I work for an organization that is values driven.
You may have some ideas of what that means already, so I’ll explain a bit to avoid any confusion. You see, we aren’t a not-for-profit organization. We’re a for profit business. “OK, so your’ value is making money?” No, not so much. I mean, we’re certainly profitable and we need to make money in order to keep doing what we do. While at the same, that’s not our highest value. “Values Driven” means that if we neglect our highest value, we need to stop doing what we’re doing regardless of profit. [Tweet That]
What are your values?
Glad you asked, in priority order they are:
- Integrity is key
- Service above self
- Work with rigor at work
- Authentic conversations
- Enjoy and be a joy
Notice money isn’t on there. Yes, we need to make money. We know that, and we’re actually profitable. Now the issue for most people is that values are up in the clouds and don’t integrate down to a ground level. For us they do. How?
We hire based on these things.
Yep. There are plenty of folks who are incredibly talented at their jobs. If they don’t exhibit these values during the interview process (believe me the interview process is intensive), then they aren’t getting through the door. You see, there’s the thing. If you make decisions off of your values, it’s going to be a lot easier to make those decisions. When you know when to say yes, it’s a lot easier to know when to say no. [Tweet That]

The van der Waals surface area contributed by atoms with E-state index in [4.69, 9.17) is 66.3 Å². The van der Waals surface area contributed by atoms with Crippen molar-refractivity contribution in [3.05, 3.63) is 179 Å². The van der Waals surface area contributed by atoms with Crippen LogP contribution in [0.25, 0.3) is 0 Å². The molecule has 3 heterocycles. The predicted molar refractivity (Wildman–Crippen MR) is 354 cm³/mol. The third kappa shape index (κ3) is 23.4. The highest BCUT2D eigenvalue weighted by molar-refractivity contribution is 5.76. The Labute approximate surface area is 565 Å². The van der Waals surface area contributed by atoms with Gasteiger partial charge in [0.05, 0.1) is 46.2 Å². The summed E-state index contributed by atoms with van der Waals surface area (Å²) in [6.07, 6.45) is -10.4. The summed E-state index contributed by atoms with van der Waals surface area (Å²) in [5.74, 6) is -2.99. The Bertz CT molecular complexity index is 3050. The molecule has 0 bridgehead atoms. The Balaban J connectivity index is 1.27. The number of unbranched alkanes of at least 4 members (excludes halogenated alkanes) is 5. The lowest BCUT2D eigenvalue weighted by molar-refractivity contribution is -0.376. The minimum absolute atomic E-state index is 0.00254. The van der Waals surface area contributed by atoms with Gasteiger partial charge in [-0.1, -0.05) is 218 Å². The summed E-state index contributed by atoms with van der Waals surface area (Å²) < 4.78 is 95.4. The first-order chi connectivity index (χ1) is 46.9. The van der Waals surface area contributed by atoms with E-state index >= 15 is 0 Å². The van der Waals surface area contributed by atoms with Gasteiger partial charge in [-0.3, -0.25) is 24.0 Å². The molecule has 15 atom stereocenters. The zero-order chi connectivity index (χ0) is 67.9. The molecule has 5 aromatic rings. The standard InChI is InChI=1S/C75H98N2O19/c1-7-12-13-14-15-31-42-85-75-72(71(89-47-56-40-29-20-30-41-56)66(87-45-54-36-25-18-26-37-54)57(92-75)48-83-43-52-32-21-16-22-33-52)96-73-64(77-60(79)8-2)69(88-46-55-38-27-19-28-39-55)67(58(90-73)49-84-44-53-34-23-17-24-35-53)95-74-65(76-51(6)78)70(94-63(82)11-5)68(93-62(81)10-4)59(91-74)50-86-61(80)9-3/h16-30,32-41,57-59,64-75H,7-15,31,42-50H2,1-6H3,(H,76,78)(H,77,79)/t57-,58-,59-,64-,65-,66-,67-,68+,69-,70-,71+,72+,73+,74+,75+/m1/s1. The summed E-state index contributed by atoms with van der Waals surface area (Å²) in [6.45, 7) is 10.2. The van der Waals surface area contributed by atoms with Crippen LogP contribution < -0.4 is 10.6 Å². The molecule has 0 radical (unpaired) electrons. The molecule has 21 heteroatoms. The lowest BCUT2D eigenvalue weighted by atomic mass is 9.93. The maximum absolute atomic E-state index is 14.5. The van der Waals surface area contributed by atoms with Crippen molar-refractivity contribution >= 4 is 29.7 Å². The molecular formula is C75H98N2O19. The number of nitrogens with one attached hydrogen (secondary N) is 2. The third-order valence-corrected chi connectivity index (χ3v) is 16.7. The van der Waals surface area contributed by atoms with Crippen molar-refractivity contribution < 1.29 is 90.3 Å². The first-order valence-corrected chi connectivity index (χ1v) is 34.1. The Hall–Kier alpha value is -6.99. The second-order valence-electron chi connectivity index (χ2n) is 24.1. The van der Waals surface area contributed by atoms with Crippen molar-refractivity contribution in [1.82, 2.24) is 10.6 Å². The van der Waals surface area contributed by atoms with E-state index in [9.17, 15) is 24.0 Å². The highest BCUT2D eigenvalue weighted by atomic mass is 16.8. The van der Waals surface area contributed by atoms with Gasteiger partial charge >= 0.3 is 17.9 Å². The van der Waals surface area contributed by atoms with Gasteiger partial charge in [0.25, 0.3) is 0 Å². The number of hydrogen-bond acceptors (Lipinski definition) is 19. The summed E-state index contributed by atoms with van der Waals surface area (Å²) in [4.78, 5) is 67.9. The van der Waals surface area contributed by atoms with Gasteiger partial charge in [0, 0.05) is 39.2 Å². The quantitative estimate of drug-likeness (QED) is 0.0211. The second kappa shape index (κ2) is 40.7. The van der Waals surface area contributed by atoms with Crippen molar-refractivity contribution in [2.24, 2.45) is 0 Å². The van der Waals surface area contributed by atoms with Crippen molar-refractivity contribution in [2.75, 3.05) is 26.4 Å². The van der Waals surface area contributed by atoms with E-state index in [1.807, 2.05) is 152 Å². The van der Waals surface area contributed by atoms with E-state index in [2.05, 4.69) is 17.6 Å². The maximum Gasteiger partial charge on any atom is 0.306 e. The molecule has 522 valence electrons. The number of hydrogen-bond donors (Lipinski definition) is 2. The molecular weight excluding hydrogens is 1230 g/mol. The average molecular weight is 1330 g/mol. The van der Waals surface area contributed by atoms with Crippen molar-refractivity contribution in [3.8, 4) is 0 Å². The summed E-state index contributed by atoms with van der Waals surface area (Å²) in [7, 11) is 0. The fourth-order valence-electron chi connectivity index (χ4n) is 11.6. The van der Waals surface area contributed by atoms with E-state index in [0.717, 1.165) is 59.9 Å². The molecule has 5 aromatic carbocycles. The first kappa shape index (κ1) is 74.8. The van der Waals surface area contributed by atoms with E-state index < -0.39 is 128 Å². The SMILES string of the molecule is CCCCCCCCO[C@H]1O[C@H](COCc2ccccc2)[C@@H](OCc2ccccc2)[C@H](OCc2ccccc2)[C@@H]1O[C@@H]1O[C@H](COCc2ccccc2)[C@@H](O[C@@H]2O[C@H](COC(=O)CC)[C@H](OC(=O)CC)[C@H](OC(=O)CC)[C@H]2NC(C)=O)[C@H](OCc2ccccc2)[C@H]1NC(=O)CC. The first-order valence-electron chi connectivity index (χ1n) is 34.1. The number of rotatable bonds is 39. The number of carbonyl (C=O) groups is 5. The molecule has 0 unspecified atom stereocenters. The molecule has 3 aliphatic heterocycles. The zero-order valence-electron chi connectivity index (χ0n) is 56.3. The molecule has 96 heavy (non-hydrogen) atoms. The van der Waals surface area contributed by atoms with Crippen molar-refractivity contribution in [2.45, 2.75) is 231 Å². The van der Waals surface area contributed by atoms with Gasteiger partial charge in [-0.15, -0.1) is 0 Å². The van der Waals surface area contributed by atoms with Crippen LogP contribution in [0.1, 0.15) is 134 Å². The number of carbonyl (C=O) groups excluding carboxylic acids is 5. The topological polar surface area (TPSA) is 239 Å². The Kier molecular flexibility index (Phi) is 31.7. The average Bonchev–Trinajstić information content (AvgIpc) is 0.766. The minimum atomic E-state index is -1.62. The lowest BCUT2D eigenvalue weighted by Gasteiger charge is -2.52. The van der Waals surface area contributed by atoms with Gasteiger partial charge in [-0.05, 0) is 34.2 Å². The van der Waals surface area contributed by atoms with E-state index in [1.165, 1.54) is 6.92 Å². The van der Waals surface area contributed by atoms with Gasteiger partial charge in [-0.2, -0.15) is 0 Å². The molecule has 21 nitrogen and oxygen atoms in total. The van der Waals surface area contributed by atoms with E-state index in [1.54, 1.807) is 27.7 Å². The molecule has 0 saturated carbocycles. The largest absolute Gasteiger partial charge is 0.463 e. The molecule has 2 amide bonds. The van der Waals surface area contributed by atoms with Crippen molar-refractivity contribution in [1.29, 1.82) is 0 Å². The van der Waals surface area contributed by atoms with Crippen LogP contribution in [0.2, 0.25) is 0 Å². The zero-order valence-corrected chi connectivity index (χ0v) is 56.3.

Also, if you notice, with the specific values mentioned above, they lend toward health and productivity while eliminating drama. This is the reason we’re able to perform while maintaining a healthy culture. If making money is the main value of your organization, you’ll lend towards being unhealthy. [Tweet That]
What are your organization’s values? What are yours? Do they align? If they do, awesome! Go forth and realize your potential for good. If they don’t, are you in a place to impact the organization for change? If you aren’t, then maybe it’s time to look at moving on.